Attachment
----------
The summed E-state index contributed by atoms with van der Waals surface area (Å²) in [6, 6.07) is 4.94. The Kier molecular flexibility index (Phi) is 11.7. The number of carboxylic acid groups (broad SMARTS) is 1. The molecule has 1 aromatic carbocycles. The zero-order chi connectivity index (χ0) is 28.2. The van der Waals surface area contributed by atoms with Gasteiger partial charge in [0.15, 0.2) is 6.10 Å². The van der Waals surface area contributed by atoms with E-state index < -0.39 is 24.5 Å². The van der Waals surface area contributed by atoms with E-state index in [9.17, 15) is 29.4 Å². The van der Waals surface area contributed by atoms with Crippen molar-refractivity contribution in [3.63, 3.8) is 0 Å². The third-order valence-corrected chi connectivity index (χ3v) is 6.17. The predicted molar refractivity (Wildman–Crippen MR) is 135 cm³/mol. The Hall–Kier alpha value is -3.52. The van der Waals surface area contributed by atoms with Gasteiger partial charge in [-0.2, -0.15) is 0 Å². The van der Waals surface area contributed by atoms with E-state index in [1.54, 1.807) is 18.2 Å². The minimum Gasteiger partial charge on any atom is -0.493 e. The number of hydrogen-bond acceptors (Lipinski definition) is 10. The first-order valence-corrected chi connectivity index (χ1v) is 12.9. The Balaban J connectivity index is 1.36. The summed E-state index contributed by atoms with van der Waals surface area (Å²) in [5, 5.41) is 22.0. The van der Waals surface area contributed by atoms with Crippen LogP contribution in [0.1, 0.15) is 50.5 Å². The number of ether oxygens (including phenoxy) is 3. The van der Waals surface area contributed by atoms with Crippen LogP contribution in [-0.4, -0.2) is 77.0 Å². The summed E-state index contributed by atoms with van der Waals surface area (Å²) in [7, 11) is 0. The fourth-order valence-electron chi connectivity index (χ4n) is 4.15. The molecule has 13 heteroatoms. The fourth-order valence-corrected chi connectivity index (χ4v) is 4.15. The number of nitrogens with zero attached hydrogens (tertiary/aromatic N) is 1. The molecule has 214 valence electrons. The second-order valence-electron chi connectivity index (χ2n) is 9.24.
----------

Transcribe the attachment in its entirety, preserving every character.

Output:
The summed E-state index contributed by atoms with van der Waals surface area (Å²) in [6, 6.07) is 4.94. The Kier molecular flexibility index (Phi) is 11.7. The number of carboxylic acid groups (broad SMARTS) is 1. The molecule has 1 aromatic carbocycles. The zero-order chi connectivity index (χ0) is 28.2. The van der Waals surface area contributed by atoms with Gasteiger partial charge in [0.15, 0.2) is 6.10 Å². The van der Waals surface area contributed by atoms with E-state index < -0.39 is 24.5 Å². The van der Waals surface area contributed by atoms with E-state index in [9.17, 15) is 29.4 Å². The van der Waals surface area contributed by atoms with Crippen molar-refractivity contribution in [3.63, 3.8) is 0 Å². The third-order valence-corrected chi connectivity index (χ3v) is 6.17. The predicted molar refractivity (Wildman–Crippen MR) is 135 cm³/mol. The Hall–Kier alpha value is -3.52. The van der Waals surface area contributed by atoms with Gasteiger partial charge in [-0.2, -0.15) is 0 Å². The van der Waals surface area contributed by atoms with E-state index in [1.54, 1.807) is 18.2 Å². The minimum Gasteiger partial charge on any atom is -0.493 e. The number of hydrogen-bond acceptors (Lipinski definition) is 10. The first-order valence-corrected chi connectivity index (χ1v) is 12.9. The Balaban J connectivity index is 1.36. The summed E-state index contributed by atoms with van der Waals surface area (Å²) in [5, 5.41) is 22.0. The van der Waals surface area contributed by atoms with Crippen LogP contribution in [0.1, 0.15) is 50.5 Å². The number of ether oxygens (including phenoxy) is 3. The van der Waals surface area contributed by atoms with Crippen LogP contribution in [-0.4, -0.2) is 77.0 Å². The summed E-state index contributed by atoms with van der Waals surface area (Å²) in [7, 11) is 0. The fourth-order valence-electron chi connectivity index (χ4n) is 4.15. The molecule has 13 heteroatoms. The fourth-order valence-corrected chi connectivity index (χ4v) is 4.15. The number of nitrogens with zero attached hydrogens (tertiary/aromatic N) is 1. The molecule has 214 valence electrons. The second-order valence-electron chi connectivity index (χ2n) is 9.24.